Representing as he does two of the oldest families of this section of the state, the Jenkins and Dunns, Zeb Jenkins is well entitled to an honored place in the records of Texas. In years of residence he is the oldest citizen of Grapevine, where he is well known and most highly esteemed. Year by year he has watched with deep interest the results of man’s labor and enterprise, as he gradually transformed the uninhabited places into thrifty, fertile homesteads and flourishing settlements. The Lone Star state also claims him as one of her native sons, his birth occurring at Jefferson in 1854, his birth occurring in Jefferson in 1854, his parents being E. M. and Ellen (Dunn) Jenkins.
E. M. Jenkins was a native of North Carolina, but was reared in Alabama, from which state he removed to Greenwood, Louisiana, and thence to eastern Texas, locating at Jefferson in 1854. In the spring of 1859 he came with his family to Tarrant county, taking up his abode on Grapevine Prairie, where the town of that name now stands and here he opened a small country store, the first business enterprise of Grapevine. He hauled lumber from eastern Texas to build a house, and for a number of years he conducted his mercantile enterprise in connection with his farming interests, his being the only store in the place until after the Civil War. The town derived its name from Grapevine Spring, four miles east, and the surrounding country has been called Grapevine Prairie as far back as within the memory of any inhabitant. Grapevine Spring was possibly named by the Indians, to whom it was a well known place, and at this spring President Sam Houston of the Texas Republic negotiated a treaty with the Comanche Indians. Mr. Jenkins’s death occurred in 1878, and that of his wife in 1872. She was a daughter of J. C. Dunn, who located on Grapevine Prairie as early as 1851 or 1852. He built a log house and therein made his home for several years, and when settlers began to locate here the neighborhood was for some time called Dunnville, this being before the name Grapevine was given to the little village. Mr. Dunn was a Virginian by birth, but was reared in Alabama, coming thence to Texas in 1848 and first locating near Marshall, in Harrison county.
Remaining on the old farm and engaging actively in its work until nineteen years of age Zeb Jenkins entered his father’s store, which, as stated above, was the pioneer store of the place. At that time the goods were purchased at Galveston, the nearest wholesale market, and to which place Mr. Jenkins made periodical journeys on horseback. This part of the state was then but sparsely settled, Dallas being only a small village, while Fort Worth was yet to come into existence. He remained in his father’s store until the latter’s death, when he took charge and continued the business. Subsequently the firm became Jenkins & Yates, and in 1896 Mr. Jenkins retired from the business, selling his interest to this partner, who still continues the enterprise. Mr. Jenkins was one of the founders and is vice-president of the Grapevine National Bank, a flourishing institution founded in 1900, and of which G. E. Bushong is the president. He is also the owner of two fine farms, one three-fourths of a mile and the other two miles from the city, where he makes a specialty of the raising of hogs, in which he has become very successful. Although his business interests have been extensive, he has yet found time to devote to public affairs, and for a number of years has been well known in Tarrant county politics, having frequently been called upon to serve as delegate to the county and state Democratic conventions. In his fraternal relationships he is a Mason, belonging to the Blue Lodge in Grapevine and the chapter at Fort Worth.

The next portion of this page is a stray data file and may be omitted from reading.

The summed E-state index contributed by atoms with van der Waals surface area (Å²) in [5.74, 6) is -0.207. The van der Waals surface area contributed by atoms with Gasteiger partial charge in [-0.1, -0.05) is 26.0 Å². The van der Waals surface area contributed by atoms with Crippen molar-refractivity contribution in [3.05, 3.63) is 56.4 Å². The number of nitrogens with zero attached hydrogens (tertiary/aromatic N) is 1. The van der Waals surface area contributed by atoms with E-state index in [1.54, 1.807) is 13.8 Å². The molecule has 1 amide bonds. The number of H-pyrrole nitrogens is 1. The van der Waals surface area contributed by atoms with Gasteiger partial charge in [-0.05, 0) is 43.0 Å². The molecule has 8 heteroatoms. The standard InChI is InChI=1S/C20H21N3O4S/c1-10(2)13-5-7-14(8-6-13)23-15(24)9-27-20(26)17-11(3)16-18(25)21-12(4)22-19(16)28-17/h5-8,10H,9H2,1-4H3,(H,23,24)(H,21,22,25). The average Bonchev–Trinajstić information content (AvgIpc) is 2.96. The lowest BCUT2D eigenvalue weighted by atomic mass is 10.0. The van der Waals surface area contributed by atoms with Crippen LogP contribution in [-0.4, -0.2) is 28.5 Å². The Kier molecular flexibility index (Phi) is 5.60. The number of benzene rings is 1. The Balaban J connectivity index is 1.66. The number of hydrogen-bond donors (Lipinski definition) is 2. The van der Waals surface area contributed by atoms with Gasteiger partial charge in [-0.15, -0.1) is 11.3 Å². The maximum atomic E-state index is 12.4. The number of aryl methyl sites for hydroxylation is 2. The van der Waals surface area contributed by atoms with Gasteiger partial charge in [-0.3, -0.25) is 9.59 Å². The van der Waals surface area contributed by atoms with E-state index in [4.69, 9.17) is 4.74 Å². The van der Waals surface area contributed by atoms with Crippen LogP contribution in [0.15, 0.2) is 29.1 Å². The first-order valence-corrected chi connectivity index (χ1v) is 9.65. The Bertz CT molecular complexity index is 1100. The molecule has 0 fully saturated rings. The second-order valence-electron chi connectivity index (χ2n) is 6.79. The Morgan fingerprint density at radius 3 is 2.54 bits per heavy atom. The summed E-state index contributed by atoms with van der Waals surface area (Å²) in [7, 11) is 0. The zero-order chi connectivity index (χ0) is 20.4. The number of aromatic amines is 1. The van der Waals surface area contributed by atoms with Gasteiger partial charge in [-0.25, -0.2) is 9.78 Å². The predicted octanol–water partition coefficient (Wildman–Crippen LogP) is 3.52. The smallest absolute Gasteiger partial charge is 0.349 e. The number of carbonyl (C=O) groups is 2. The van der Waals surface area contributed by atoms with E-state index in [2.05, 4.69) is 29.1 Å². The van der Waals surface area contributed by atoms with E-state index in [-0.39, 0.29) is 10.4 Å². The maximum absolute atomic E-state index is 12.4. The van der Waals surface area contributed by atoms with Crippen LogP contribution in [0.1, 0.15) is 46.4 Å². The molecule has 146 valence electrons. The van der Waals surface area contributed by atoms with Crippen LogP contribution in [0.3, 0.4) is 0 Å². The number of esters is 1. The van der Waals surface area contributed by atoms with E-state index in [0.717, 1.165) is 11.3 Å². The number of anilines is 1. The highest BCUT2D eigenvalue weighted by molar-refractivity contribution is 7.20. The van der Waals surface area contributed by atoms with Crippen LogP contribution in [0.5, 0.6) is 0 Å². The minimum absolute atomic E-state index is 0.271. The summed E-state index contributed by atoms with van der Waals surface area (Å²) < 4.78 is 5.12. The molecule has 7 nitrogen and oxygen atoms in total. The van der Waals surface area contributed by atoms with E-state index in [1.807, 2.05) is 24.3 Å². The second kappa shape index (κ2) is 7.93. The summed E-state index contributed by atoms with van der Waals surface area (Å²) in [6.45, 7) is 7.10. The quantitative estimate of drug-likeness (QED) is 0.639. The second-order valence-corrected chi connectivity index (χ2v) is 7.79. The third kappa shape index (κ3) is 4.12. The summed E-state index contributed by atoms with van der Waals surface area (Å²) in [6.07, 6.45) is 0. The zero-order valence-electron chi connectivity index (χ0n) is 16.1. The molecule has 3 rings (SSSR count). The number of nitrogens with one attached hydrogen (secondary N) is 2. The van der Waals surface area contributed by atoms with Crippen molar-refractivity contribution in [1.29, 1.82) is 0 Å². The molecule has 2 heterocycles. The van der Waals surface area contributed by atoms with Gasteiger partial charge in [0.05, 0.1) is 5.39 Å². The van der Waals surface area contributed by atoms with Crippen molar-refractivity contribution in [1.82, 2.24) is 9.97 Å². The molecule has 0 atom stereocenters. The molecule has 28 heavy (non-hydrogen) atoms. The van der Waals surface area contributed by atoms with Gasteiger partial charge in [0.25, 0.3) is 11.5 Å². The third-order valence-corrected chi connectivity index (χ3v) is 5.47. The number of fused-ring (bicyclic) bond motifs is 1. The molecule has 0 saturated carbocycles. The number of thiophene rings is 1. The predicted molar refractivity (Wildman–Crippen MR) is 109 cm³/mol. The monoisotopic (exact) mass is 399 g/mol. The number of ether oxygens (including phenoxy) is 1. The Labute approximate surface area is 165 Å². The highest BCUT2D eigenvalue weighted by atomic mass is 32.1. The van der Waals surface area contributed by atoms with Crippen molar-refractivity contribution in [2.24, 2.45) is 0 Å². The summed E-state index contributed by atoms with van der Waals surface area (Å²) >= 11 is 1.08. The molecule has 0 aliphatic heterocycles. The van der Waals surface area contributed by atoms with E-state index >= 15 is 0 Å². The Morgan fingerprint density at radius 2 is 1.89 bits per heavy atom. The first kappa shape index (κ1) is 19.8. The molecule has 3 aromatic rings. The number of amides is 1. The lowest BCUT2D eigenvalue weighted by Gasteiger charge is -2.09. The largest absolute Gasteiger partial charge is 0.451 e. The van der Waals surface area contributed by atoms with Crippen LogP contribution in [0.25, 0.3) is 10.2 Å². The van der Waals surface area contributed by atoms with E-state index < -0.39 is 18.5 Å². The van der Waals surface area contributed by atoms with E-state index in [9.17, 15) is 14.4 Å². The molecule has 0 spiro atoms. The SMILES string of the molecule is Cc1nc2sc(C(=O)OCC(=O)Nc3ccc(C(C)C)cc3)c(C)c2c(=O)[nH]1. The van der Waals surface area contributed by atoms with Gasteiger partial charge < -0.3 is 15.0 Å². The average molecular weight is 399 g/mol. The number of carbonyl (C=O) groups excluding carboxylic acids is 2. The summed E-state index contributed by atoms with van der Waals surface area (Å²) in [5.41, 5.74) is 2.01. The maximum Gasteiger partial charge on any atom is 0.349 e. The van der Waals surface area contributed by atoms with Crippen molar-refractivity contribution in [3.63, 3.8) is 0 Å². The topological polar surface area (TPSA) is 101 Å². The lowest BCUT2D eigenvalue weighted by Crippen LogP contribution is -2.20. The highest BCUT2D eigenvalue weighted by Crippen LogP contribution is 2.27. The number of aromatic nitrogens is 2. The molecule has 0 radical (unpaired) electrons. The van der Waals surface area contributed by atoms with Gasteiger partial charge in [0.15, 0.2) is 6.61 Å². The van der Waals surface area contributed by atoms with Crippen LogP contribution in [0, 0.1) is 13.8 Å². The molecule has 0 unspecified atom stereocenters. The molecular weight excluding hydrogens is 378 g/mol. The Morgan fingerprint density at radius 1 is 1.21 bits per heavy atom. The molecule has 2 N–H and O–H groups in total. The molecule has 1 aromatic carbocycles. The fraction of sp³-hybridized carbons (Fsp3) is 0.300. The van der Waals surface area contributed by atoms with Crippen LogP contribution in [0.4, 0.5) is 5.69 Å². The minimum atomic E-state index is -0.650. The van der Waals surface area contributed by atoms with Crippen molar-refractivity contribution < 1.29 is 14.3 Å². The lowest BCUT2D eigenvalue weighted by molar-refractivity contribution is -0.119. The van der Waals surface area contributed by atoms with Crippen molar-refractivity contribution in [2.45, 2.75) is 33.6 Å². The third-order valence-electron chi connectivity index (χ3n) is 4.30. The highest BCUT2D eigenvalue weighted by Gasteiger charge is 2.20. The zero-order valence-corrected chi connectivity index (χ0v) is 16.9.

In Grapevine Mr. Jenkins was united in marriage to Miss Florence Dorris, a daughter of Dr. W. E. Dorris, another well known old pioneer citizen of Grapevine, and they have one daughter, Edna, at home. Two children are deceased, Ellen, who died when twelve years old, and Eli M. Jenkins, who died at the age of eighteen.
Source: B. B. Paddock, History and Biographical Record of North and West Texas (Chicago: Lewis Publishing Co., 1906), Vol. II, p. 6.